The silence was very loud, and felt the like summer air just before lightning struck. Karofsky got up from the box. Kurt backed away from him, suddenly scared. Of exactly what he couldn't decide; there were so many things to be scared of when it came to Karofsky. When Kurt's back bumped into the wardrobe there was no place left to go. It was the only time they'd been this close when violence wasn't involved. Kurt looked up into Karofsky's eyes as he came in nice and tight. He was very tall, wasn't he? Very tall, very broad in the shoulders. Kurt's heart was beating so hard he could feel it in his teeth.

"Are you sure you want me to take it back?" Karofsky was taking no chances. This time he wanted Kurt's full cooperation.

"Yes?" Kurt replied, and that was as sure as he was going get.

"I'm sorry," Karofsky whispered. "I know I'm not what you..." He trailed off, half-heartedly gesturing at himself, at his bulky body and stupid hair and rough hands. They both knew he was the direct opposite of handsome, compact, perfect Blaine in pretty much every aspect.

Kurt could barely take a breath. "Yes, you are," he whispered back. "Trust me." He'd always thought Karofsky was nothing more than a dumb jock, as simple to figure out as primary colours. But now a gamut of emotions crossed Karofsky's face, his motives and expectations too complicated for Kurt to decipher. Karofsky gave him a little shove, pinning him to the wardrobe. A shock of excitement ran through Kurt, into his fingertips and between his legs. His ears were ringing so loudly he thought he was going to faint.

Karofsky kissed him. Kurt, inexperienced and uncertain, closed his eyes and allowed Karofsky to do whatever he pleased. It was an excellent strategy. Like most everything else Karofsky tried, he wanted to be good at this; he wanted to excel. Karofsky had without a doubt kissed many a Cheerio in his day, and he knew exactly what he was doing. He held Kurt's face in his hands and gave him the slow and romantic first kiss Kurt had always dreamed of. The second kiss, however, was much more demanding – so demanding that it made Kurt moan and open his mouth so Karofsky could do whatever he wanted to that part of him, too. The third kiss was the kind Kurt had only dared imagine while he was alone in bed at night, or in the shower. This time it was Karofsky who made the small, desperate noises.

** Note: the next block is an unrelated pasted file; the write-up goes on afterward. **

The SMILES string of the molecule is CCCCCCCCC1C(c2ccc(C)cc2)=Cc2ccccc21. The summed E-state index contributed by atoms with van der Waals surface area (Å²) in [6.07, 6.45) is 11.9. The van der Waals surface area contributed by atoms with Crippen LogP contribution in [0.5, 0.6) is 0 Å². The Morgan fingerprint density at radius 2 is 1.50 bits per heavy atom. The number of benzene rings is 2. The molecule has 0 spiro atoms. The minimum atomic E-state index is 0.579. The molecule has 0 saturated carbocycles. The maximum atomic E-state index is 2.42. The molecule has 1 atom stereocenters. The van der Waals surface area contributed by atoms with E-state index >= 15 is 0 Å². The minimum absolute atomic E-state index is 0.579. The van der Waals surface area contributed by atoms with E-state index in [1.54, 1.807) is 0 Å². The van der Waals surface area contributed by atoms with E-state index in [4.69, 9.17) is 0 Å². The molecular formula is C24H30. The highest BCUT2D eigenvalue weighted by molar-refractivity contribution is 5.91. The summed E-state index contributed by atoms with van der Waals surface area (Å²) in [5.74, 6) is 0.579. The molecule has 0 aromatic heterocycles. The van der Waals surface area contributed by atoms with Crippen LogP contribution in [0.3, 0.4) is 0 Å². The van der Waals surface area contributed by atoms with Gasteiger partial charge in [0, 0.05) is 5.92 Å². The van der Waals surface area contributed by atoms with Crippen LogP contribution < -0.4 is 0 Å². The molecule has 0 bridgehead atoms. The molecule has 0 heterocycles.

As it turned out, it took Karofsky a long, long time to take the kiss back. When he finally stopped, burying his hot face into the nape of Kurt's neck, they were both gasping for air, trembling against each other with a throbbing, pleasurable need. "I don't know why I hate you so much," Karofsky said against his skin.

Kurt gently pushed him away until they could look at each other. "The opposite of love isn't hate, you know. It's indifference."

Karofsky ran his thumb over Kurt's lips. "There you go, talking poetry again. What does that even mean?"

"It means that until you figure things out for yourself, we can't do this again. And you can't bully me anymore. It means you need me as a friend more than you know."

Karofsky took this news stoically, nodding his agreement when no words came. They straightened their clothes and brought the rest of the books downstairs, then got their coats and said goodbye to Miriam, who made them both promise they'd come back soon to visit. She pulled Kurt aside when Karofsky had already stepped outside. "I think you're exactly what the doctor ordered," she said approvingly, and pushed him and his astonished face out the door.

They stood on her porch and did up their coats; it felt like it was going to snow. Kurt took a deep breath of cold air. Karofsky left first, striding down the sidewalk like he owned it. "See you at school, Kurt," he said over his shoulder.

Kurt watched him go. "See you at school, Dave." Then he headed for home, where he knew his dad would be waiting for him with supper on the table.